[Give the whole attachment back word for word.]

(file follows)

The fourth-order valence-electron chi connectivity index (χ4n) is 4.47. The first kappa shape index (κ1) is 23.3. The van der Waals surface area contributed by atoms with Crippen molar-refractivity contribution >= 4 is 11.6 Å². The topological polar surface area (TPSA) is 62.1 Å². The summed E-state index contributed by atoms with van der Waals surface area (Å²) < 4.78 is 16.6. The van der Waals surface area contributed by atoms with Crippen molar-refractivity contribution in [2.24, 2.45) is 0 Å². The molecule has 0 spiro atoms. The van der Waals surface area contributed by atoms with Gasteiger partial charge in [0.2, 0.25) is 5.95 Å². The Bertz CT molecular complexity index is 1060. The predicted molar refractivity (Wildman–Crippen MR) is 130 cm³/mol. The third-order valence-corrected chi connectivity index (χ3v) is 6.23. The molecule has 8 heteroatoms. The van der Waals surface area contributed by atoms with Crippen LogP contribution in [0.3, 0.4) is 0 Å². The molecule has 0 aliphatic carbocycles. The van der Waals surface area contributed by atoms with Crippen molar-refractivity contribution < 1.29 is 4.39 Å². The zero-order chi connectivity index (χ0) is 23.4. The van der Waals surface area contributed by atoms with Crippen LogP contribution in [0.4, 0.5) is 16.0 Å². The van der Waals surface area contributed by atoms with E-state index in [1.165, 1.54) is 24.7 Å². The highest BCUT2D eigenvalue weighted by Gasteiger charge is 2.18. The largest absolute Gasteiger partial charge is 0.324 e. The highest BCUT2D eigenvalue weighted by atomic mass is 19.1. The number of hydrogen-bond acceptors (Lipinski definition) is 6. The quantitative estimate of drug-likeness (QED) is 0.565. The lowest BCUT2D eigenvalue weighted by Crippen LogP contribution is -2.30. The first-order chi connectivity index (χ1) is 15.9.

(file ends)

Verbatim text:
The fourth-order valence-electron chi connectivity index (χ4n) is 4.47. The first kappa shape index (κ1) is 23.3. The van der Waals surface area contributed by atoms with Crippen molar-refractivity contribution >= 4 is 11.6 Å². The topological polar surface area (TPSA) is 62.1 Å². The summed E-state index contributed by atoms with van der Waals surface area (Å²) < 4.78 is 16.6. The van der Waals surface area contributed by atoms with Crippen molar-refractivity contribution in [2.24, 2.45) is 0 Å². The molecule has 0 spiro atoms. The van der Waals surface area contributed by atoms with Gasteiger partial charge in [0.2, 0.25) is 5.95 Å². The Bertz CT molecular complexity index is 1060. The predicted molar refractivity (Wildman–Crippen MR) is 130 cm³/mol. The third-order valence-corrected chi connectivity index (χ3v) is 6.23. The molecule has 8 heteroatoms. The van der Waals surface area contributed by atoms with Crippen LogP contribution in [0.3, 0.4) is 0 Å². The molecule has 0 aliphatic carbocycles. The van der Waals surface area contributed by atoms with Crippen molar-refractivity contribution < 1.29 is 4.39 Å². The zero-order chi connectivity index (χ0) is 23.4. The van der Waals surface area contributed by atoms with Crippen LogP contribution in [0.4, 0.5) is 16.0 Å². The van der Waals surface area contributed by atoms with E-state index in [1.165, 1.54) is 24.7 Å². The highest BCUT2D eigenvalue weighted by Gasteiger charge is 2.18. The largest absolute Gasteiger partial charge is 0.324 e. The highest BCUT2D eigenvalue weighted by atomic mass is 19.1. The number of hydrogen-bond acceptors (Lipinski definition) is 6. The quantitative estimate of drug-likeness (QED) is 0.565. The lowest BCUT2D eigenvalue weighted by Crippen LogP contribution is -2.30. The first-order chi connectivity index (χ1) is 15.9.